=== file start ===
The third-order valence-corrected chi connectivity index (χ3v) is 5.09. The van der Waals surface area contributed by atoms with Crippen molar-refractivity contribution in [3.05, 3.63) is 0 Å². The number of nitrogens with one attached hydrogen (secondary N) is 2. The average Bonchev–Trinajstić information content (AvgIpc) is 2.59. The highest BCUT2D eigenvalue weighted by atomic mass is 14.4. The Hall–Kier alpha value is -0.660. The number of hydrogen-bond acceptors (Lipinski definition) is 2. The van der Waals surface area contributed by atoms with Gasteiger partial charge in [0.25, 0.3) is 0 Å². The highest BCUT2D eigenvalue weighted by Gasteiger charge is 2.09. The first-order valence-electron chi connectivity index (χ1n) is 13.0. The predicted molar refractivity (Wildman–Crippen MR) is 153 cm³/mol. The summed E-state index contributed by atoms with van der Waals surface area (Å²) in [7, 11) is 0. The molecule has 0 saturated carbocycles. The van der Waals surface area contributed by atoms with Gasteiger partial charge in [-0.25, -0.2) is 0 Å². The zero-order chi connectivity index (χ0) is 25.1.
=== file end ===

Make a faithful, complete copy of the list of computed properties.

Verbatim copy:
The third-order valence-corrected chi connectivity index (χ3v) is 5.09. The van der Waals surface area contributed by atoms with Crippen molar-refractivity contribution in [3.05, 3.63) is 0 Å². The number of nitrogens with one attached hydrogen (secondary N) is 2. The average Bonchev–Trinajstić information content (AvgIpc) is 2.59. The highest BCUT2D eigenvalue weighted by atomic mass is 14.4. The Hall–Kier alpha value is -0.660. The number of hydrogen-bond acceptors (Lipinski definition) is 2. The van der Waals surface area contributed by atoms with Gasteiger partial charge in [0.25, 0.3) is 0 Å². The highest BCUT2D eigenvalue weighted by Gasteiger charge is 2.09. The first-order valence-electron chi connectivity index (χ1n) is 13.0. The predicted molar refractivity (Wildman–Crippen MR) is 153 cm³/mol. The summed E-state index contributed by atoms with van der Waals surface area (Å²) in [7, 11) is 0. The molecule has 0 saturated carbocycles. The van der Waals surface area contributed by atoms with Gasteiger partial charge in [-0.25, -0.2) is 0 Å². The zero-order chi connectivity index (χ0) is 25.1.